Major social issues continue to have an increasing impact, also on the business community. And these issues increasingly require corporate involvement. Remko Renes (member of the Nyenrode Corporate Governance Institute) and Auke de Bos (associated with the EUR and EY) elaborate on Environmental, Social and Governance (ESG) factors. They think about the meaning and the importance of ESG, and the influence of this topic’s focus and transparency on organizations and directors and the roles of supervisors and audits. Based on their insights, they give recommendations to directors, supervisory directors, advisers and accountants.
In reference to long-term value creation, Renes and De Bos describe a number of relevant developments that will affect the requirements and structure of reporting as performed by companies in the near future. To give an example, in 2015, the United Nations defined 17 Sustainable Development Goals (SDGs). These goals aim to end extreme poverty, inequality, injustice and climate change. In addition, public attention for social topics is increasing and within Europe there is a huge focus on the environment. Look for example at the so-called Green Deal, launched by the European Commission in 2019, to transform the European Union (UN) into a fair, healthy, sustainable and prosperous society and to improve the way we interact with mother nature.
It is clear that the developments of long-term value creation, both nationally and internationally, are moving forward at a high speed and that organizations will be dealing with various rules in the nearby future to enforce more transparency in order to get the subject on top of the management agenda.
Until recently, ESG requirements were straightforward. A major change has resulted from the Corporate Sustainability Reporting Directive, which was published in 2021. This EU Directive prescribes that large companies must start reporting on ESG and that accountants must provide assurance accordingly. The EU has already submitted the first concrete proposals for detailed reporting rules, or the so-called European Sustainability Reporting Standards. The introduction of these standards will bring about major change and is an important next step in the development of the quality and content of corporate reporting and the ESG aspects included therein.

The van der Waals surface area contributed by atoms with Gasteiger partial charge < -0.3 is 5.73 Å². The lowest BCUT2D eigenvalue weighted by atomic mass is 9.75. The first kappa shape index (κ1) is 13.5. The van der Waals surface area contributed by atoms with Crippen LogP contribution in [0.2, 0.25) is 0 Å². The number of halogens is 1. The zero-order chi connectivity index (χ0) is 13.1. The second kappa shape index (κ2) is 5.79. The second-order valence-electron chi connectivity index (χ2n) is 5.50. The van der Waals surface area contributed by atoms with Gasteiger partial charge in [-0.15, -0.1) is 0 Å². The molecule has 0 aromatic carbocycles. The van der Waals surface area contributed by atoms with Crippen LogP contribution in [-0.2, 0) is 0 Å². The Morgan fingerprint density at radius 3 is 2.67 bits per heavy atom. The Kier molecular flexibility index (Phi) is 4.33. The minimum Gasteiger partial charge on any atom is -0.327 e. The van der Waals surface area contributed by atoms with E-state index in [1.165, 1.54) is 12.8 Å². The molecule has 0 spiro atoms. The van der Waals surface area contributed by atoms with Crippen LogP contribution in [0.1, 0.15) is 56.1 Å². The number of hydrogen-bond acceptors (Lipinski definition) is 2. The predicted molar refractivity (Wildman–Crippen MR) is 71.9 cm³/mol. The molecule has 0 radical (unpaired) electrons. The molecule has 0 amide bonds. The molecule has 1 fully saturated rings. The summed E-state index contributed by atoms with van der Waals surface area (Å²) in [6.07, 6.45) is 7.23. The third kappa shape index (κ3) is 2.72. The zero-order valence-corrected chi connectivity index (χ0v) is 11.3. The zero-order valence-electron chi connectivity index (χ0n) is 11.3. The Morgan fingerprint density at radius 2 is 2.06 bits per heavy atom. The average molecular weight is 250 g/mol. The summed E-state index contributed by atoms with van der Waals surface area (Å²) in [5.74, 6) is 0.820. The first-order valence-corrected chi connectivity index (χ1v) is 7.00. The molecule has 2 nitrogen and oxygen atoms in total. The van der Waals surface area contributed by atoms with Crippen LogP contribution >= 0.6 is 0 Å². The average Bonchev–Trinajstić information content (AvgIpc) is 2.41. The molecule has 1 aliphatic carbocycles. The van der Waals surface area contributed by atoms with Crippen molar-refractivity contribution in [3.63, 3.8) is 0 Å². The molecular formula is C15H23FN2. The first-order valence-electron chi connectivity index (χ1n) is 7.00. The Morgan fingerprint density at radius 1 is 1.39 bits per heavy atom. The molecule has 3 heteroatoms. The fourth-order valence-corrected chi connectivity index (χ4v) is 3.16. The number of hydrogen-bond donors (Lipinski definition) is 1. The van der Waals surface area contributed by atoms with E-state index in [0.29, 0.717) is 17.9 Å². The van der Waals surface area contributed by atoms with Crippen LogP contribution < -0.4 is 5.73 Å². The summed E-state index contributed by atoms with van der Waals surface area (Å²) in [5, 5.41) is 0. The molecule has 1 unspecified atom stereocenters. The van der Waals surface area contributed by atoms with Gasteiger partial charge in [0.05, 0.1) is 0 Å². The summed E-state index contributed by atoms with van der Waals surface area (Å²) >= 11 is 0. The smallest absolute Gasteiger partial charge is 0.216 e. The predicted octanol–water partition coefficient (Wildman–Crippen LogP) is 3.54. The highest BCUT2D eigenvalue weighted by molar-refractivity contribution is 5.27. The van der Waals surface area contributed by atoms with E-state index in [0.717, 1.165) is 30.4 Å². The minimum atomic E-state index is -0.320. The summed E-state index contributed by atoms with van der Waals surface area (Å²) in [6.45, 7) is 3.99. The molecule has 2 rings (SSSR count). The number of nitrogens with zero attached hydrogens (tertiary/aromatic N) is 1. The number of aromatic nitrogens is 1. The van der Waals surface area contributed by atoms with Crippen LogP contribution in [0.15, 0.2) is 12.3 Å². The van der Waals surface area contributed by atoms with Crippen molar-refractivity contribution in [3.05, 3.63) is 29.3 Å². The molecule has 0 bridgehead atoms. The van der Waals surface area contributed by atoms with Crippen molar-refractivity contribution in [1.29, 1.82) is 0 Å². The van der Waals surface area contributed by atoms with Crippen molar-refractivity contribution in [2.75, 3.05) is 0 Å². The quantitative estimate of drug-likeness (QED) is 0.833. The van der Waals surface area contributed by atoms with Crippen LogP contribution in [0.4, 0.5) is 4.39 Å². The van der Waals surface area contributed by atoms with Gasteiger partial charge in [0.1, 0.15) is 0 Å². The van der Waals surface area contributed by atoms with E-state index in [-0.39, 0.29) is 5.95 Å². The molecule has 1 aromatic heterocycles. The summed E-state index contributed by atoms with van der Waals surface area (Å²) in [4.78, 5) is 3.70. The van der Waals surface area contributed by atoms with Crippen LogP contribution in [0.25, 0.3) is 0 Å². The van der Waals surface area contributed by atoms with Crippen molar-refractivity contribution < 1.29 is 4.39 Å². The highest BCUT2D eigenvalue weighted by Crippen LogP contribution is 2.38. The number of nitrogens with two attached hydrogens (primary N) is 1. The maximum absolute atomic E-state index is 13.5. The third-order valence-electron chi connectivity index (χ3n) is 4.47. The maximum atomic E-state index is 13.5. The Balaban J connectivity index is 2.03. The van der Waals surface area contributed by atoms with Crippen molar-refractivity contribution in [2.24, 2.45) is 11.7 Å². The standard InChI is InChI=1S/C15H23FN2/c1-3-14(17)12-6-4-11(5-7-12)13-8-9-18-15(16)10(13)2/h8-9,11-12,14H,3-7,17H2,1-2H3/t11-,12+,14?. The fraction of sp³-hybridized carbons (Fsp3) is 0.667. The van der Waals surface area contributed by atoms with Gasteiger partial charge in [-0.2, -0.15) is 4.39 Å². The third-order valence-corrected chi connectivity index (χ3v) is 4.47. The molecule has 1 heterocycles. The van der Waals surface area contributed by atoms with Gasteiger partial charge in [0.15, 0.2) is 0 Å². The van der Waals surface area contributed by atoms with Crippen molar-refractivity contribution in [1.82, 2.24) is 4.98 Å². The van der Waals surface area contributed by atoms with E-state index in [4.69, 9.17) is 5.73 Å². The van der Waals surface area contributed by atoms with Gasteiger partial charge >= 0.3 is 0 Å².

The latest insights tell us that these standards will apply to large, listed corporations as of 2024 and in the following year to the other large corporations. SMEs will also be dealing with this, as the requirements for large corporations in areas such as climate are expected to become the standard for them as well.
Responding to sustainability by directors, supervisory directors, advisers and accountants
Because the developments are going so fast, partly due to the great pressure exerted by the European Commission, swift action from directors, supervisory directors, advisers and accountants is required. Although there are no definitive and unambiguous standards yet, this is the time for all parties involved to shape and substantiate the reorganization of corporate reporting with good dialogue, as new standards will soon become final.
It is clear that in the future the story behind the figures will be paramount. What good are high profit figures if they are not focused on the long term and if they don’t take ESG factors into account? If need be, directors, supervisory directors, advisers and accountants will be able to recalibrate the moral compass, together.
The whole article can be found here (in Dutch).
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